In 1887, it seemed as though one funeral procession passed by the Orton house each day. Inside, all seven Orton children had come down with diphtheria. The DuBrutz family in the next town over had already lost five of their children to the epidemic, believed to have been caused by miasma – the terrible stench that emanated from the thousands of dead cattle and sheep covering the plains after the rains came that year. The pioneer families of Central California were dying so fast people resorted to taking apart their barns to provide wood to build coffins for their loved ones.
Windows were boarded up and people shut themselves away within their homes for fear of contracting ‘the plague.’ Neighbors dared not help one another, fearing contact with others would cost them their lives, leaving people isolated and alone in their grief to carry out the tasks of preparing and caring for their dead.
Only one woman in the county dared to enter their homes to lay out and bury the children when they died – Katherine Burns. Armed with a medicine that was “so powerful it would eat holes in clothes on which it dropped” (Ina Stiner, Early Family Histories), a washing tub to bathe in, and an extra set of clean clothing for herself, Burns took on the death work no one else would.
I first uncovered the story of Katherine Burns when I was hired on to be the curator of a small, Central California farming town’s first historical museum. Then I was asked to write the first book dedicated to their local history. I didn’t expect to find much beyond infighting among farmers and maybe some interesting agricultural innovations. I certainly didn’t expect to find much in terms of women’s contributions.
I was wrong.
The contributions of women in the community were ample, and impressively death oriented.
In the newly forming town of Lindsay, the small population of just a few hundred was rapidly diminishing during the epidemic. A local farmer offered to donate land to create the first communal cemetery in the area, however, no one volunteered to claim the deed, and with it the responsibility for the town’s deceased. In the end, it was a 20-year-old woman, Miss Kincaid, who took possession of the land and established the first cemetery. She did the grounds keeping, record keeping and even dug the graves.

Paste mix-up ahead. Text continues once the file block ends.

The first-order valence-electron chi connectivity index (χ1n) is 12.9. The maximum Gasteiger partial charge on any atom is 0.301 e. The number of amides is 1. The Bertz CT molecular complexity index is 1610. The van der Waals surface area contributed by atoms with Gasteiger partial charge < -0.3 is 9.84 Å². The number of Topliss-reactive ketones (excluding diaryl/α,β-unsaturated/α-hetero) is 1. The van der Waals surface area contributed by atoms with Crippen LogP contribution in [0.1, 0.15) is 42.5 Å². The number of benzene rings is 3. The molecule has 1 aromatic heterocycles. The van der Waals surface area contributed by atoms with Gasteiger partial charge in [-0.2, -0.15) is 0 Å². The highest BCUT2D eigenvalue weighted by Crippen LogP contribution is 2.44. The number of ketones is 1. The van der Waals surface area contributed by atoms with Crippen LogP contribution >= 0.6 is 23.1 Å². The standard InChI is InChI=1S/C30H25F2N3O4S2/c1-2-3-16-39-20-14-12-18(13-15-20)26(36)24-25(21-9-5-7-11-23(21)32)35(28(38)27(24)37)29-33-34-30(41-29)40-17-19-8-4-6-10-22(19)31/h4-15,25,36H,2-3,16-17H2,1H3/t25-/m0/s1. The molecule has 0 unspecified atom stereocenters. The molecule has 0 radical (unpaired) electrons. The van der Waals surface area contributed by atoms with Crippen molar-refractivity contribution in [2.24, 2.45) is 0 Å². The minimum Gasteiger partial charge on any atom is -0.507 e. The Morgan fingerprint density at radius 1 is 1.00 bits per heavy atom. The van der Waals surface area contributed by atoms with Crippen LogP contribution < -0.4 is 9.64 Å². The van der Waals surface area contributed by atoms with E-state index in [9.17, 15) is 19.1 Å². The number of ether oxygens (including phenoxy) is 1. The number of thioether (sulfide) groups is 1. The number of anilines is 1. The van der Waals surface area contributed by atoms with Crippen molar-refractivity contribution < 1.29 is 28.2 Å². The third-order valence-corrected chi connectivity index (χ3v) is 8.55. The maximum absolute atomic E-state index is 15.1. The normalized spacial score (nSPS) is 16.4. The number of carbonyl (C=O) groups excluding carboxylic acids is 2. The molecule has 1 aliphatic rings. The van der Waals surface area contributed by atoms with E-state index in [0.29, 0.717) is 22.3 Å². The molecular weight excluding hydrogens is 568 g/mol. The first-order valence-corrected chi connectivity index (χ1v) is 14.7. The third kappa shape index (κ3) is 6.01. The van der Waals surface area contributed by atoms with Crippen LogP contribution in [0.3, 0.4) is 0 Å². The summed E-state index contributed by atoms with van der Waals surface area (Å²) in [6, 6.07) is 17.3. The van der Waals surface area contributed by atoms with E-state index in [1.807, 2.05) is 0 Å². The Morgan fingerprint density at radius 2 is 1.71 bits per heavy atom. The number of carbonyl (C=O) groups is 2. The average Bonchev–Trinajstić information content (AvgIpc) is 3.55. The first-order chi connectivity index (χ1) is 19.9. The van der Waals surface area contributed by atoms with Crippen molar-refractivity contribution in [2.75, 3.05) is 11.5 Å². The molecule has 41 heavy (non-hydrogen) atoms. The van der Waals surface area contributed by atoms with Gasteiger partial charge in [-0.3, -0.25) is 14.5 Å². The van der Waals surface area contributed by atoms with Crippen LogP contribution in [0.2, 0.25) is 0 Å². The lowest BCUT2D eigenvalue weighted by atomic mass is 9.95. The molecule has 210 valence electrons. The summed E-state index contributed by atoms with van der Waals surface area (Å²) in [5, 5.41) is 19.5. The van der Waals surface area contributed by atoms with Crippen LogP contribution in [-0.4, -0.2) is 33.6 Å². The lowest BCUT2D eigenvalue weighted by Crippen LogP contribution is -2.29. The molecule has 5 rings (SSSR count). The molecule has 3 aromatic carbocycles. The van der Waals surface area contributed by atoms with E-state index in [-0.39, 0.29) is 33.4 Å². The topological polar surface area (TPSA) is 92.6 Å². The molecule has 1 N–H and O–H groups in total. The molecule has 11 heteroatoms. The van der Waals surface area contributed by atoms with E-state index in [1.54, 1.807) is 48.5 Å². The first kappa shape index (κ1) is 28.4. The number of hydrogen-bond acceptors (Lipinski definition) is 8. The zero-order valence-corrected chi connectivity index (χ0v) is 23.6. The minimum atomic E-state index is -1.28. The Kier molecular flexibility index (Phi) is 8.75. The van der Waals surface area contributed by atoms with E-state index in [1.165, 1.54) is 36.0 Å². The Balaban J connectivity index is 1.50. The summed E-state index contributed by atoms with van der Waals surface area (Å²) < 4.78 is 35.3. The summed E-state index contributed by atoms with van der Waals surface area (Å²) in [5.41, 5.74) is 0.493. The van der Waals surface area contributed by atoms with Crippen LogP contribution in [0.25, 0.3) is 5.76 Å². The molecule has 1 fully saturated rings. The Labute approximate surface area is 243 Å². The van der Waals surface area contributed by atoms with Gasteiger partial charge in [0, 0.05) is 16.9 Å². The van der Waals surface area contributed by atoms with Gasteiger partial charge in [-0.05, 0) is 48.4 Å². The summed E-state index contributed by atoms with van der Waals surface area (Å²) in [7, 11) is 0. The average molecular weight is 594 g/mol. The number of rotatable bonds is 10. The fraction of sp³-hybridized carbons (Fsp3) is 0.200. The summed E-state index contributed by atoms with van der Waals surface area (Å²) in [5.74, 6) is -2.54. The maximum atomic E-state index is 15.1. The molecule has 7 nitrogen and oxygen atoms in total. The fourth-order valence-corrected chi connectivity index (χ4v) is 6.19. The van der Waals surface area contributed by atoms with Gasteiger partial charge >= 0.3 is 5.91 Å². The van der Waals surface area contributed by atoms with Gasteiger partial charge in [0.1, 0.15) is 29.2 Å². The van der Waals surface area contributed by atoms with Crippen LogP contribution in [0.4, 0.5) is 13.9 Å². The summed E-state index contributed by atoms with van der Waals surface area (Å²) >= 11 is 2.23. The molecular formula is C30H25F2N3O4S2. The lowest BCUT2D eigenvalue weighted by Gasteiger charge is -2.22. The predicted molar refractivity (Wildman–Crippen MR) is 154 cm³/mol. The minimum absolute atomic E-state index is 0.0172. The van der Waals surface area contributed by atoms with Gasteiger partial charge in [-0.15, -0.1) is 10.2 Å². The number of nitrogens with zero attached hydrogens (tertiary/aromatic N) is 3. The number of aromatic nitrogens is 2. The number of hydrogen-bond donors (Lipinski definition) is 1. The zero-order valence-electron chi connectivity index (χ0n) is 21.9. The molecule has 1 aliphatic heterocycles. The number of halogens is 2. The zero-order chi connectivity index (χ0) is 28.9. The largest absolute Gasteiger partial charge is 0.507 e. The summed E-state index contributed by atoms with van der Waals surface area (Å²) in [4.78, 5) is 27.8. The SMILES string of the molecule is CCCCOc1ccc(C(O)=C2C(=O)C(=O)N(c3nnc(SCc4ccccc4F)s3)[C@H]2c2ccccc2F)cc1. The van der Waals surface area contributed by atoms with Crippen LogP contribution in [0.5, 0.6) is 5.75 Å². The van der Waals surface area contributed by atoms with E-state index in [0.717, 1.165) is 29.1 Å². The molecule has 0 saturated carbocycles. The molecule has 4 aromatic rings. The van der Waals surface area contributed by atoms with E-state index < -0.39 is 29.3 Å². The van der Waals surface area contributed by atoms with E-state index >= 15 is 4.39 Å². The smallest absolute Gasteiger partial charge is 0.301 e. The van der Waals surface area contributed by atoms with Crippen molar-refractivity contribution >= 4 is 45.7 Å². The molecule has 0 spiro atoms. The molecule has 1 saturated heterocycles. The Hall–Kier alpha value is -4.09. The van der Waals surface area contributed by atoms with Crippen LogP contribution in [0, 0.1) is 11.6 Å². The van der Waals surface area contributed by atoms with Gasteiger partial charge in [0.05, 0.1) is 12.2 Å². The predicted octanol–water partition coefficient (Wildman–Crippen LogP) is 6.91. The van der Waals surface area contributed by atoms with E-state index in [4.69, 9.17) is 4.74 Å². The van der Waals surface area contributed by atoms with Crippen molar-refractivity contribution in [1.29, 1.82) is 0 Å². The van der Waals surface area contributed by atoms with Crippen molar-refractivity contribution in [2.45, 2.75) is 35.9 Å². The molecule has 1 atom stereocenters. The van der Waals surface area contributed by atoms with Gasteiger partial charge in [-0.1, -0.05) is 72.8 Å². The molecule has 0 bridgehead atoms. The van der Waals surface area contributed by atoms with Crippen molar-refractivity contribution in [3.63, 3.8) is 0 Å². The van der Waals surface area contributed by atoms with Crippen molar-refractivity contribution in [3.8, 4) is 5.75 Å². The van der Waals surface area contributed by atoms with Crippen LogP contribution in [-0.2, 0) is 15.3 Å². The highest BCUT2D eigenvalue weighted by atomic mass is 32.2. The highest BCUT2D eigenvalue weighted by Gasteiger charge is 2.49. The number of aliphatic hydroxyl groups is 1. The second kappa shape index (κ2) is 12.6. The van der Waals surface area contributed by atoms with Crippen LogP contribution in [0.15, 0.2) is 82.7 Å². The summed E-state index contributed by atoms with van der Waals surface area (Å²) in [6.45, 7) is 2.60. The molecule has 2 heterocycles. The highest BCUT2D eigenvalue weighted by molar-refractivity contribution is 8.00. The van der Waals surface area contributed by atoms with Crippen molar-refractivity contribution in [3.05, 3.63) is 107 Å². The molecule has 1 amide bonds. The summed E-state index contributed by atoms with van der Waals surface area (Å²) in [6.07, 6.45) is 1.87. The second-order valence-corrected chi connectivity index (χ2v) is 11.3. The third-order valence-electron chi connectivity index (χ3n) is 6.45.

In the 1930s Lindsay’s Orange Blossom Queen, Charlotte Bequette, was the daughter of a wealthy rancher and considered “the Belle of Lindsay.” What they didn’t know was that her grandmother was once known as “the Belle of the Donner Party.” She was Mary Graves, a surviving member of the ill-fated Donner Party – you know, the pioneers that got snowbound and tuned to cannibalism? Yes, that Donner party.
Shortly after Graves’ rescue she married Edward Gant Pyle and they moved to San Jose, California where she became the first female teacher there. However, their joy was short-lived when Pyle went out one day and never returned home. His body was found, almost a year later – he had been murdered. Pyle’s killer was captured and imprisoned. While the murderer awaited execution, Graves stayed at the jail, tended his wounds, cooked his food and kept watch over him – all of this to ensure he survived long enough for her to watch him hang.
Discovering these stories of women largely forgotten by the communities they served, engaging in various aspects of death work or confronting their mortality in my own backyard prompted me to wonder how many other stories there were? So, for the past two years I have been uncovering extraordinary stories of women who have done the same:
The first female undertaker in the U.S. who was active in the Underground Railroad.
The Empress Consort who had her corpse laid out to decompose on a busy street to teach others the value of contemplating one’s own mortality.
The librarian who spent her lifetime identifying thousands of immigrants who perished as a result of a natural disaster, while exposing the men trying to hide those deaths to make a profit.
Over the next several months, I look forward to sharing their stories, alongside many others, in a new series here at The Order – Great Women in Death History.
Sarah Chavez is the executive director of The Order of the Good Death and co-founder of Death & the Maiden, a project that endeavors to explore the historical and cultural roles women have played in relation to death. She also has a blog, Nourishing Death, which examines the relationship between food and death in rituals, culture, religion and society. You can follow her on Twitter .